Therefore, the virgin-born Immanuel will do something that requires the miraculous power of God. And this power finds a root in the Holy Spirit: “And the Spirit of the Lord shall rest upon him, the Spirit of wisdom and understanding, the Spirit of counsel and might, the Spirit of knowledge and the fear of the Lord” (Isa 11:2). 

The Spirit of the Lord (i.e., Yahweh) will empower Immanuel to accomplish his task. In this sense, it becomes clearer how God could be among his people. Perhaps it is through the Holy Spirit? The Gospel books confirm this, yet they say much more. 

In Luke’s account, Gabriel tells Mary, “The Holy Spirit will come upon you, and the power of the Most High will overshadow you; therefore the child to be born will be called holy—the Son of God” (Luke 1:35). The Spirit’s work of generation in Mary’s womb does not, however, sum up the whole event. 

An angel tells the shepherds that the baby is “Christ the Lord” (Luke 2:11). The word “Lord” should tip us off since it echoes the Old Testament’s primary title for God, “LORD.” What Luke intimates through the whole story of Jesus’s life, death, and especially his resurrection, John says quite plainly: “The Word was God” (John 1:1).

The virgin birth establishes Jesus’ divine origin through the Holy Spirit’s act in Mary’s womb. In some mysterious and glorious way, the Spirit unites humanity to the divine Word of God. Jesus is and always was the union of God and man: Immanuel, God with us. 

To confirm his sinless humanity

Given Jesus’ divine origin that the virgin birth underscores, we can now understand why Jesus could be like us in every way “yet without sin” (Heb 4:15). While the human flesh may be weak, the power of the incorruptible God is not. Christ as one person with two natures could withstand relentless temptation (without ever caving to temptation to relieve the suffering of temptation) because of his divine nature.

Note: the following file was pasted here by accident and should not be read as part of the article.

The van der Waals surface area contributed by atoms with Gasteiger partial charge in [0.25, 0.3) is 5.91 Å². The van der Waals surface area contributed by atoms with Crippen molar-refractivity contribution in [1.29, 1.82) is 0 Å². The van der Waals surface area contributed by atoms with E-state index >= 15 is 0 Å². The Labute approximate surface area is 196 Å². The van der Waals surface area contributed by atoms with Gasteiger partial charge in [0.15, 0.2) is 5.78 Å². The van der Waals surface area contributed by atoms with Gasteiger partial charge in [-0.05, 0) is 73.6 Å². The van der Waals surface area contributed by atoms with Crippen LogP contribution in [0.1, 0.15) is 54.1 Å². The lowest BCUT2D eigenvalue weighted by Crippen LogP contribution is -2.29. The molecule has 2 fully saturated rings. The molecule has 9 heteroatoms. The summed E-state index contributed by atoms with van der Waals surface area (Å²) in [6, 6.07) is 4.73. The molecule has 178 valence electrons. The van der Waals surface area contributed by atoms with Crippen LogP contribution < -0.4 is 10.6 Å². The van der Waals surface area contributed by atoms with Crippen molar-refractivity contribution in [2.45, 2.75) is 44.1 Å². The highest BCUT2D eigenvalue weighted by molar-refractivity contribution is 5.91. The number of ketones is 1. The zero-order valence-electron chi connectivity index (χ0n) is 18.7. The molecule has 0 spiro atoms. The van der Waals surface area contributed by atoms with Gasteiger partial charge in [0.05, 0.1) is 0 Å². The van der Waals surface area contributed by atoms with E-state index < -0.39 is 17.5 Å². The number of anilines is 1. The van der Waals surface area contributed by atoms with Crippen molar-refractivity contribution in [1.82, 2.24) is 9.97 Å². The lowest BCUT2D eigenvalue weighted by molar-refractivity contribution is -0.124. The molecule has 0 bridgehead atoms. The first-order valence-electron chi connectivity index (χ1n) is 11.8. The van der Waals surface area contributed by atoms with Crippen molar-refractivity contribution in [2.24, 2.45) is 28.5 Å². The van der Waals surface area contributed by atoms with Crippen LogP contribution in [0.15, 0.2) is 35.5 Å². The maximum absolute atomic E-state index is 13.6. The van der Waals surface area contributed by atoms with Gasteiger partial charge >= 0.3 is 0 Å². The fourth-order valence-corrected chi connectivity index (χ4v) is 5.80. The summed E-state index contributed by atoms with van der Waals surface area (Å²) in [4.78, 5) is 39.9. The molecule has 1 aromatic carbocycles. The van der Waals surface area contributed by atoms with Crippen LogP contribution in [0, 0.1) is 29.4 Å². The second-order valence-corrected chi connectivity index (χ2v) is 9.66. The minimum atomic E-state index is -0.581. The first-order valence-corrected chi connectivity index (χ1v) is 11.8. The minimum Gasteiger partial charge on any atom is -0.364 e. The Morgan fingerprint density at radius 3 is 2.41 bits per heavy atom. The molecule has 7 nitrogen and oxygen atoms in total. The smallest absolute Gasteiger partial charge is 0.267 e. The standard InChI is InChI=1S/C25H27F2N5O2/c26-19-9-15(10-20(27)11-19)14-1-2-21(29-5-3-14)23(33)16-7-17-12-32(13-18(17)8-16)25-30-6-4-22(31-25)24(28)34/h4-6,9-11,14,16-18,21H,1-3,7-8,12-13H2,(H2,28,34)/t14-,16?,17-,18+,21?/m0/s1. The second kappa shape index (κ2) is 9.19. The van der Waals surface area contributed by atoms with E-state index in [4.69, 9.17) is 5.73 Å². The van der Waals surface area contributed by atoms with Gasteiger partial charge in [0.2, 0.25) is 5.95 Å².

We must also affirm, although I cannot claim to be able to explain it, that Christ did not have a fallen nature. Whether that is because original sin comes by way of human fathers or because the Holy Spirit formed the child or because of some other reason, I do not know. 

I do know that the virgin birth somehow and in some way means that Christ lived without sin. He may have taken on our flesh and blood (Heb 2:14), yet he did so “without sin” (Heb 4:15). 

Of course, a lot more could be said about why God came to visit us. He came to redeem us from our sins, to overcome death, and to defeat the devil. Yet the question here concerns why God chose the virgin birth of Jesus. In answer, he did so to fulfill prophecy, to establish Jesus’ divine origin, and to confirm Christ’s sinless humanity.

And this truth leads us to make the amazing claim God visited us in our frailty and weakness in order to save us from our sins. Had God not become what we are, then we would remain what we were—dead in sin, children of wrath. 

Instead, we have become by adoption (children of God) what Christ is by nature (the Son of God). By following his Spiritual birth, we too are all born of the Spirit. And we follow the firstborn of the new creation into heaven where we will have joy forevermore. 

Joy to the world, indeed, for the Lord has come!  

Peter serves as a pastor-teacher, at home and abroad, resourcing gospel-centred communities.